MANCHESTER — Former Gov. John Lynch has joined the board of directors of Dyn Inc., completing a new board for the Manchester Web services company that is helping to lead the charge in making Manchester a high-tech hub.
“This is great for Dyn, but also says a lot about Lynch,” said Dyn spokesman Adam Coughlin. “He supports the New Hampshire tech scene and believes it can stand alone on the global stage. For Dyn, I think it’s a clear signal that even as we grow into a global presence we take our New Hampshire roots very seriously and plan on holding on to them.”
In an interview on Tuesday, the former governor said he has been recruited by companies both in and outside of New Hampshire, but has been selective. Dyn is the third board membership he has accepted. He is also on the board of Ping4 Inc., a Nashua firm that creates an emergency-alert platform for tablets and smartphones, and U.S. FIRST, best-known for its robotics competition and support for education in science and technology.
Dyn faces the challenge of growing from a bootstrap start-up into an international corporation, while finding it difficult to recruit the talent needed for expansion. Lynch said he expects to help on both counts.
“I’ve run large companies before, and have seen the challenges that smaller companies face as they evolve and get bigger,” he said. “I’m hoping that I can help them take the company to the next phase.”
The company recently doubled its space at its Dow Street offices in the Manchester Millyard, and late last year received an infusion of $38 million in venture capital from North Bridge Venture Partners in Waltham, Mass.
Originally incorporated as Dynamic Network Services in 2001, Dyn has routinely been recognized as one of the fastest growing tech firms in the country, and has trouble recruiting enough talent to keep pace.
“Their only constraint that I can see is the fact that they need workers — workers with the requisite skills and talents to fill the jobs,” Lynch said. “That’s why I continue to work hard to see what we can do to get more young people interested in the STEM disciplines (science, technology, engineering and math.)”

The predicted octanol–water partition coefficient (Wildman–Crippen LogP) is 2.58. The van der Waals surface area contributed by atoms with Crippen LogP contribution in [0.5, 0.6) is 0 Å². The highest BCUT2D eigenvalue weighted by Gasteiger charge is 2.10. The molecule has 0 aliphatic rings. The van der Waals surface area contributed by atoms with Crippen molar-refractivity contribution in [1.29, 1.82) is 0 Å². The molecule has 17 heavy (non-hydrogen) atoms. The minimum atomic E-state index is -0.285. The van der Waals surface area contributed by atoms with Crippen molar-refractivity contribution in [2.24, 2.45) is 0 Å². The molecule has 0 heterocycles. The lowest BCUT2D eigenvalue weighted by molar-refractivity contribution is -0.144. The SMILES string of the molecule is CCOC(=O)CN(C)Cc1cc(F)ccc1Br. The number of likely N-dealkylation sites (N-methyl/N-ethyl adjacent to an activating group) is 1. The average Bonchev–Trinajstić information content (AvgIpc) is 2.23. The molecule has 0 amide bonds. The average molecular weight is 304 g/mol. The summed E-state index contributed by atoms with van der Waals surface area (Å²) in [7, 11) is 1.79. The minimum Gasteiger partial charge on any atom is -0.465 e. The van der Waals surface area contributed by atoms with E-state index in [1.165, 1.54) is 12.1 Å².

Lynch left office as a popular governor who held the seat for a record-setting four terms. Before entering public life, he was the CEO of Knoll Inc., a national furniture manufacturer, and was credited with turning the money-losing operation into a profitable business. Prior to that, he was the director of admissions at Harvard Business School.
He earned his bachelor of arts degree from the University of New Hampshire in 1974, a master of business administration from Harvard Business School and a juris doctorate from Georgetown University Law Center.
Prior to Dyn’s funding announcement in October 2012, the board consisted of co-founders Jeremy Hitchcock and Tom Daly, who has since left the company. The board has grown and expanded to provide additional expertise, knowledge and experience, Coughlin said.
Lynch completes a board that includes CEO Hitchcock; Jason Calacanis, founder and CEO of the knowledge-sharing service Mahalo; Ric Fulop and Russ Pyle, both general partners at North Bridge; Scott Dussault, executive vice president and chief financial officer of Demandware, a digital commerce solutions provider; and Michael Boustridge, former president of BT Global Services, a provider of IT services for large corporations and the public sector.